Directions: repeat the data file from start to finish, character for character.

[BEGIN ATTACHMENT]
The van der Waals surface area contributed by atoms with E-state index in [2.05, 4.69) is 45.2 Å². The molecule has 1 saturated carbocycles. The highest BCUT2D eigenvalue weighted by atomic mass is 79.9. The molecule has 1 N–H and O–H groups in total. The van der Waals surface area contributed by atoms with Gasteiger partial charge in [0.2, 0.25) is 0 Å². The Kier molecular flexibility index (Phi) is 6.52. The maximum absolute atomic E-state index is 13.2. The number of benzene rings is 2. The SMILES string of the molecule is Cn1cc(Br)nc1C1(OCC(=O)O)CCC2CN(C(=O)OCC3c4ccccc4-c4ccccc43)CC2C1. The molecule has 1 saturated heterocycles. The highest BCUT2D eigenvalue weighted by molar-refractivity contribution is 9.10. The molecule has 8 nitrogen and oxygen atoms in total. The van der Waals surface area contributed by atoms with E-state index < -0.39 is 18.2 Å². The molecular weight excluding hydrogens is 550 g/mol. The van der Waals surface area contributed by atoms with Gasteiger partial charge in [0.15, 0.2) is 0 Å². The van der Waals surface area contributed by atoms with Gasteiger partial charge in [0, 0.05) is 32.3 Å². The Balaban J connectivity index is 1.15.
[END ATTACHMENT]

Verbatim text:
The van der Waals surface area contributed by atoms with E-state index in [2.05, 4.69) is 45.2 Å². The molecule has 1 saturated carbocycles. The highest BCUT2D eigenvalue weighted by atomic mass is 79.9. The molecule has 1 N–H and O–H groups in total. The van der Waals surface area contributed by atoms with Gasteiger partial charge in [0.2, 0.25) is 0 Å². The Kier molecular flexibility index (Phi) is 6.52. The maximum absolute atomic E-state index is 13.2. The number of benzene rings is 2. The SMILES string of the molecule is Cn1cc(Br)nc1C1(OCC(=O)O)CCC2CN(C(=O)OCC3c4ccccc4-c4ccccc43)CC2C1. The molecule has 1 saturated heterocycles. The highest BCUT2D eigenvalue weighted by molar-refractivity contribution is 9.10. The molecule has 8 nitrogen and oxygen atoms in total. The van der Waals surface area contributed by atoms with E-state index < -0.39 is 18.2 Å². The molecular weight excluding hydrogens is 550 g/mol. The van der Waals surface area contributed by atoms with Gasteiger partial charge in [0.15, 0.2) is 0 Å². The van der Waals surface area contributed by atoms with Gasteiger partial charge in [0, 0.05) is 32.3 Å². The Balaban J connectivity index is 1.15.